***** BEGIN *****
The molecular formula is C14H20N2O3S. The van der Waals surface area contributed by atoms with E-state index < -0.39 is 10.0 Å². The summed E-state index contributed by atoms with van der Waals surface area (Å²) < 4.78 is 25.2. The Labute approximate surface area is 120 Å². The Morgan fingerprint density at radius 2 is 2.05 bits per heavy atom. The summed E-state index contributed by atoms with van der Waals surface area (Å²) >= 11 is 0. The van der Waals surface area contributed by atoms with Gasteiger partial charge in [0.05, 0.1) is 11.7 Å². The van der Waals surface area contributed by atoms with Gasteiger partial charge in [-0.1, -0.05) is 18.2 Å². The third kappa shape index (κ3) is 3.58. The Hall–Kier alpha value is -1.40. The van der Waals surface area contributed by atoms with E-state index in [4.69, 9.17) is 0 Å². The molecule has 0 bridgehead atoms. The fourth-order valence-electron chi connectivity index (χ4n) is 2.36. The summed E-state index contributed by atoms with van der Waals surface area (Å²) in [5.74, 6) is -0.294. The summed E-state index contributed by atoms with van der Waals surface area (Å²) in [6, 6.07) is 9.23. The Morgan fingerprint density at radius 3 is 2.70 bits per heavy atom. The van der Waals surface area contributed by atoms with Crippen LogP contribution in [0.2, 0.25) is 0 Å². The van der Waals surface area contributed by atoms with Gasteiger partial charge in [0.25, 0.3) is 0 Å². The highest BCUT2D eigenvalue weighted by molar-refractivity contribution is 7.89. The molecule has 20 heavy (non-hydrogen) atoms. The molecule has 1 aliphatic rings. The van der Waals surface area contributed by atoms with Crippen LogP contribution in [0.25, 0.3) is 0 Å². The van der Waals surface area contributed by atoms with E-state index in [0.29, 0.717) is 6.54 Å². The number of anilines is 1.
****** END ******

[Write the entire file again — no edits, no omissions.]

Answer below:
The molecular formula is C14H20N2O3S. The van der Waals surface area contributed by atoms with E-state index < -0.39 is 10.0 Å². The summed E-state index contributed by atoms with van der Waals surface area (Å²) < 4.78 is 25.2. The Labute approximate surface area is 120 Å². The Morgan fingerprint density at radius 2 is 2.05 bits per heavy atom. The summed E-state index contributed by atoms with van der Waals surface area (Å²) >= 11 is 0. The van der Waals surface area contributed by atoms with Gasteiger partial charge in [0.05, 0.1) is 11.7 Å². The van der Waals surface area contributed by atoms with Gasteiger partial charge in [-0.1, -0.05) is 18.2 Å². The third kappa shape index (κ3) is 3.58. The Hall–Kier alpha value is -1.40. The van der Waals surface area contributed by atoms with E-state index in [4.69, 9.17) is 0 Å². The molecule has 0 bridgehead atoms. The fourth-order valence-electron chi connectivity index (χ4n) is 2.36. The summed E-state index contributed by atoms with van der Waals surface area (Å²) in [5.74, 6) is -0.294. The summed E-state index contributed by atoms with van der Waals surface area (Å²) in [6, 6.07) is 9.23. The Morgan fingerprint density at radius 3 is 2.70 bits per heavy atom. The van der Waals surface area contributed by atoms with Crippen LogP contribution in [0.2, 0.25) is 0 Å². The van der Waals surface area contributed by atoms with Gasteiger partial charge in [0.25, 0.3) is 0 Å². The highest BCUT2D eigenvalue weighted by molar-refractivity contribution is 7.89. The molecule has 20 heavy (non-hydrogen) atoms. The molecule has 1 aliphatic rings. The van der Waals surface area contributed by atoms with Crippen LogP contribution in [0.25, 0.3) is 0 Å². The van der Waals surface area contributed by atoms with E-state index in [0.29, 0.717) is 6.54 Å². The number of anilines is 1.